February 9, 2023

February 5, 2023, The Fifth Sunday of Epiphany

February 5, 2023, The Fifth Sunday of Epiphany

GOSPEL: Matthew 5:13-20

In the Sermon on the Mount, Jesus encourages his followers to be the salt of the earth and the light of the world, doing good works and keeping God’s commandments

[Jesus said:] 13“You are the salt of the earth; but if salt has lost its taste, how can its saltiness be restored? It is no longer good for anything, but is thrown out and trampled under foot.
14“You are the light of the world. A city built on a hill cannot be hid. 15No one after lighting a lamp puts it under the bushel basket, but on the lampstand, and it gives light to all in the house. 16In the same way, let your light shine before others, so that they may see your good works and give glory to your Father in heaven.
17“Do not think that I have come to abolish the law or the prophets; I have come not to abolish but to fulfill. 18For truly I tell you, until heaven and earth pass away, not one letter, not one stroke of a letter, will pass from the law until all is accomplished. 19Therefore, whoever breaks one of the least of these commandments, and teaches others to do the same, will be called least in the kingdom of heaven; but whoever does them and teaches them will be called great in the kingdom of heaven. 20For I tell you, unless your righteousness exceeds that of the scribes and Pharisees, you will never enter the kingdom of heaven.”



What is the nature of Love in the Bible?  In a different passage of 1 Corinthians than the one we read this morning, Paul says:

Love is patient; love is kind; love is not envious or boastful or arrogant 5 or rude. It does not insist on its own way; it is not irritable or resentful; it does not rejoice in wrongdoing, but rejoices in the truth. 7 It bears all things, believes all things, hopes all things, endures all things. 8 Love never ends. (NRSV 1 Co 13:4–8).

Paul absolutely believed that all people are worthy of love.  Jesus absolutely believe all people are worthy of love.  The challenge for us, in the 21st century (and also for Christians in the first century) is that the center of love, from our perspective, from Jesus perspective, from Paul’s perspective, is giving of ourselves out of love for others.  That’s what being “salt of the earth” and “light of the world” are all about.  That’s what Paul is talking about when he says he preaches Christ Crucified.  For Christ Crucified is a story of  self-giving love on the part of God:  God the Father who gives up God the Son for the sake of a sinful world, which rejects and kills God the Son, and yet at the same time is made righteous and saved by the same God the Son who it killed.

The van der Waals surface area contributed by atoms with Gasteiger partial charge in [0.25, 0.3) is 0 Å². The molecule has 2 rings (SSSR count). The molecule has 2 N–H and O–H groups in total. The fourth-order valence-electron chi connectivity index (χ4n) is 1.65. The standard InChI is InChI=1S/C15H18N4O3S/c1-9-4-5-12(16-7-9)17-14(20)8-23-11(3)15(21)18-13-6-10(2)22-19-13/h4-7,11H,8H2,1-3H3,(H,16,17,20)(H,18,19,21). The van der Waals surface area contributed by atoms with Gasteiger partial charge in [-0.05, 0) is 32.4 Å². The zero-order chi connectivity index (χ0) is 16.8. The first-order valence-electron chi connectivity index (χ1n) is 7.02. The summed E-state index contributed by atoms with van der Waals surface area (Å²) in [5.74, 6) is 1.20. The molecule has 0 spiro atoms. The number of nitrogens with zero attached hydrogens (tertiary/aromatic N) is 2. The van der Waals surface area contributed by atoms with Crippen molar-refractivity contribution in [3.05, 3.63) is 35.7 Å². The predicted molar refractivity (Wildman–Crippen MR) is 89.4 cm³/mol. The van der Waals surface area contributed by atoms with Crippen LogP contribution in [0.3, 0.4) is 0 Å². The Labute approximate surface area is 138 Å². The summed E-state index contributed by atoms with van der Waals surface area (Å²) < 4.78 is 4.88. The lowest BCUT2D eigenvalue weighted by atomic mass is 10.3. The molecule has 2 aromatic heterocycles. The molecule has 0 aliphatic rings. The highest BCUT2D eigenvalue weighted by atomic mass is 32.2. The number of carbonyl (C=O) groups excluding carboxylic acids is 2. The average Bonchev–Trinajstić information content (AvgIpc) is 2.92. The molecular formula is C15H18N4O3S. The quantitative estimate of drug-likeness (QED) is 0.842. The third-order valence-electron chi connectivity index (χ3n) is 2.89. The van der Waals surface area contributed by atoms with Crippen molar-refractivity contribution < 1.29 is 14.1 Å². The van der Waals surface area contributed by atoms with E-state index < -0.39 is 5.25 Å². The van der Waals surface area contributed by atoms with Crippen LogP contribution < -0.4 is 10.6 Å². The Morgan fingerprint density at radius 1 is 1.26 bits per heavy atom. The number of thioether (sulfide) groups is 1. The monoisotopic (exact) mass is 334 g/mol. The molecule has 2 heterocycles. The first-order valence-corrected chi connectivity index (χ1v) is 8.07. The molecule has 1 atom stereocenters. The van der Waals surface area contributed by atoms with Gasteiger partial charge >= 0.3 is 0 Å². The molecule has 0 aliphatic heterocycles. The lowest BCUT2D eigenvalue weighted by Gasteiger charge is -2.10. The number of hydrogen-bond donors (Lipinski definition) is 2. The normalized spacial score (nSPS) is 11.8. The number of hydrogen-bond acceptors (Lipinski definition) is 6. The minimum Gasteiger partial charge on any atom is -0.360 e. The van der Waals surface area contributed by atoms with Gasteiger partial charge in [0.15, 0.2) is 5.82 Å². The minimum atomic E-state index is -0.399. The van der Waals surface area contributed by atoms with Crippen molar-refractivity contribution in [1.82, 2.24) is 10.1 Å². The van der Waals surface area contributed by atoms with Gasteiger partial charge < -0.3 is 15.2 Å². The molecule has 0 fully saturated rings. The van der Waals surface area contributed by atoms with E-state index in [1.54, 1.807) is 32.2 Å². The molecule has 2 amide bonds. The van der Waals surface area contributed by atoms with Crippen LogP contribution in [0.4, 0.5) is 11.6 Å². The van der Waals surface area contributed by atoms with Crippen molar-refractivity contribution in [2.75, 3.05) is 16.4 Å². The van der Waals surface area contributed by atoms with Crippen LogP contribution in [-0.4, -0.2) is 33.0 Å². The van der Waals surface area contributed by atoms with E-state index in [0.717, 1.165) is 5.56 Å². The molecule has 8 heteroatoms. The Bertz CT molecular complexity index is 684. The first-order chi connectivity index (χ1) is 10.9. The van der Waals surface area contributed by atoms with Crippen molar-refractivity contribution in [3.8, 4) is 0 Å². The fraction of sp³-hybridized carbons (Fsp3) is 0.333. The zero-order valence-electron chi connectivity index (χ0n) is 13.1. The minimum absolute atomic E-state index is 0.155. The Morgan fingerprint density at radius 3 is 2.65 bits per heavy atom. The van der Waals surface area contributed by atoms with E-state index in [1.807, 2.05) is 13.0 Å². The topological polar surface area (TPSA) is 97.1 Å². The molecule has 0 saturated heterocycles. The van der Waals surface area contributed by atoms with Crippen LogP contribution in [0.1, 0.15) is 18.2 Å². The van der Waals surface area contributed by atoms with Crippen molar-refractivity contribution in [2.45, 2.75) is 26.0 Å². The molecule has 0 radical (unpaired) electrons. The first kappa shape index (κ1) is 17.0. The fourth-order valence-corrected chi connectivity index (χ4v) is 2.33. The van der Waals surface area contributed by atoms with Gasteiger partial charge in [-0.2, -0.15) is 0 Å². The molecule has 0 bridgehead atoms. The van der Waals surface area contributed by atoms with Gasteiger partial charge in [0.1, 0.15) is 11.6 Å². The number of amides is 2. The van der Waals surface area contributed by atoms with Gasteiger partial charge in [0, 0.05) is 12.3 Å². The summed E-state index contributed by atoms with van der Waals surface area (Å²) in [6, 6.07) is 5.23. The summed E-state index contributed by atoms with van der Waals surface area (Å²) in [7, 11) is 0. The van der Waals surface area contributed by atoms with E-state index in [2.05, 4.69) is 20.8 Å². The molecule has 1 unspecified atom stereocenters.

From the world’s perspective, the story is ridiculous.

Does anyone think it was easy for Paul to travel from place to place telling others about God who was executed by the Romans (and remember most people loved the Romans, and thought that the people the Romans executed were usually thieves, murderers and troublemakers who brought it on themselves).  The testimony of Acts, and the testimony of the letters of Paul, says that things were hard for Paul everywhere he went, hard and dangerous.

Not because he was Jewish.  Not because he was a religious man.  Not because he was simply an out-of-towner.  He was opposed because the story he told didn’t make any sense.

  • The idea that God became a human being in the person of an itinerant Jewish preacher in Israel. Didn’t Make Sense.
  • The idea that God was more concerned about the poor and the downtrodden, the sick and the lame, the imprisoned and the oppressed and the blind and disabled than about kings and princes and merchants and soldiers. Didn’t Make Sense.
  • The idea that a man who was found guilty of treason and blasphemy and executed by the Romans with the assistance of the Priests died to bring forgiveness and life and salvation to people who believe. Didn’t Make Sense.
  • Finally, the idea that someone who was once dead came back from the dead and ascended into heaven. Didn’t Make Sense.

These four points didn’t make any sense to most of the people Paul would talk to. And frankly they don’t make much sense to the world today either.

If you think about what religious stories make the news today, it’s stories about violence:  Either violence between people of different religions, Christians and Jews here in Pittsburgh in 2019, Christians and Muslims in the Middle East for the last fifty years or more, Muslims and Hindus in India ever since the partition.

Or if you watch the news, sooner or later you’ll see an argument about science – but always, always, in the media, the argument will be – “Real Christians” deny science and “Real Scientists” deny faith.